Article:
Gilman claims she contacted Brown immediately after confronting the Donnellson city employee to see about getting her cat back. Gilman said Brown told her she didn’t have any Bengals at the shelter, but she doesn’t remember the exact date of the call to Brown, other than it was about two weeks ago.

Brown said the shelter followed protocols with the animal and kept it seven days, when they are only required to keep it five for a property owner to come claim it.

“The cat was pregnant and it’s very stressful in here with the number of cats we have right now, so we sent it to a partner rescue that specializes in caring for pregnant cats,” Brown said.

Brown said she’s never spoken with the owner of the Bengal that was sent out, because there’s been no confirmation of who the owner is.

Brown said another male Bengal cat was in the shelter’s possession for about six weeks, before someone adopted it. She said the only time she’s spoken with Gilman was when the woman called about some of her cats being shot by someone in the neighborhood and asked advice on how to keep them safe.

Brown told her to make sure the cats are contained inside the property when she’s not there, are looked after, and are in good health.

“To me, this is all about the welfare of the animal and nothing else,” Brown said. “We still have not spoken to the owner of the cat so we did what was best for the animal.

“We’ve done nothing wrong here.”

Brown said she won’t consider trying to get the cat back because of the safety factor considering some of the other cats on the property have been shot and are known to roam the neighborhood.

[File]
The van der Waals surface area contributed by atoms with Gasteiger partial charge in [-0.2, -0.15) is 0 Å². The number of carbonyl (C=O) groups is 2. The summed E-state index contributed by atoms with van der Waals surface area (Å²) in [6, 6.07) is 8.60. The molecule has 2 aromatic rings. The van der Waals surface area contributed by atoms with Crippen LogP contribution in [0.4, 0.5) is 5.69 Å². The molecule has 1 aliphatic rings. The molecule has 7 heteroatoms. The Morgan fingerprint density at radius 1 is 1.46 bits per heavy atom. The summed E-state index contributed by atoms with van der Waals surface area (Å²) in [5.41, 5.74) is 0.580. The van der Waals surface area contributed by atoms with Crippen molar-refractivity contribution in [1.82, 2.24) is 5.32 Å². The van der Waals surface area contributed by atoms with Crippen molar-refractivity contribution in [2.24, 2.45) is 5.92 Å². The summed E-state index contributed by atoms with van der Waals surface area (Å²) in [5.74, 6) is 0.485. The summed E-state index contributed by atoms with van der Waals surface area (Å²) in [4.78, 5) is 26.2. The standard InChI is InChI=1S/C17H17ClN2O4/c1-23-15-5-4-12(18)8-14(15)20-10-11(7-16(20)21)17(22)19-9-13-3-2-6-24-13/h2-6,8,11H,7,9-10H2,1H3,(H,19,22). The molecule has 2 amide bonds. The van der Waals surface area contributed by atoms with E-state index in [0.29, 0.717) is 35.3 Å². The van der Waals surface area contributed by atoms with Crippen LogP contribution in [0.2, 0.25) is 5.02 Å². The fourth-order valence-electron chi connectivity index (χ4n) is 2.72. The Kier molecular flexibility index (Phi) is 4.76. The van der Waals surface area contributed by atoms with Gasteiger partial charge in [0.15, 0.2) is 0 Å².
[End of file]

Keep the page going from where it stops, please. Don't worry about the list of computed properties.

Roberts confirmed at least one of Gilman’s cats had been shot and killed. Officers questioned neighbors but found no solid evidence to charge anyone with the shootings. One of the animals was shot in the neck while sitting on Gilman’s porch, according to the owner, but Roberts said her initial report of the incident had some inconsistencies.

Gilman also said one of the Bengal cats that was released in the country found its way home malnourished, but is doing better now. She just wants the others returned so she can get her life back to normal.

Once the animals are taken to the shelter, they are evaluated for health, fed and then spayed or neutered. No breeding value would remain with any cat taken to a rescue.

Gilman said that is of no concern to her as she has no intention of continuing to breed the animals due to her health.

“None of that matters to me. I just want “Mama” back,” she said.

Roberts said it’s unfortunate that this incident has garnered so much attention for his department, and for PAW.

“For us it’s scary, because they want to pick apart everything we do. There’s a risk of disease here and when they go into other properties and get into garbage they clearly are hungry and then can transfer disease,” Roberts said

“Our first priority is public safety and then to try and reunite the animal or animals with the proper owner. And it’s against city ordinance to let them run at large.”

He said the city has no way of housing nuisance animals and PAW has always been there to help protect and provide a temporary home for animals that are running at large.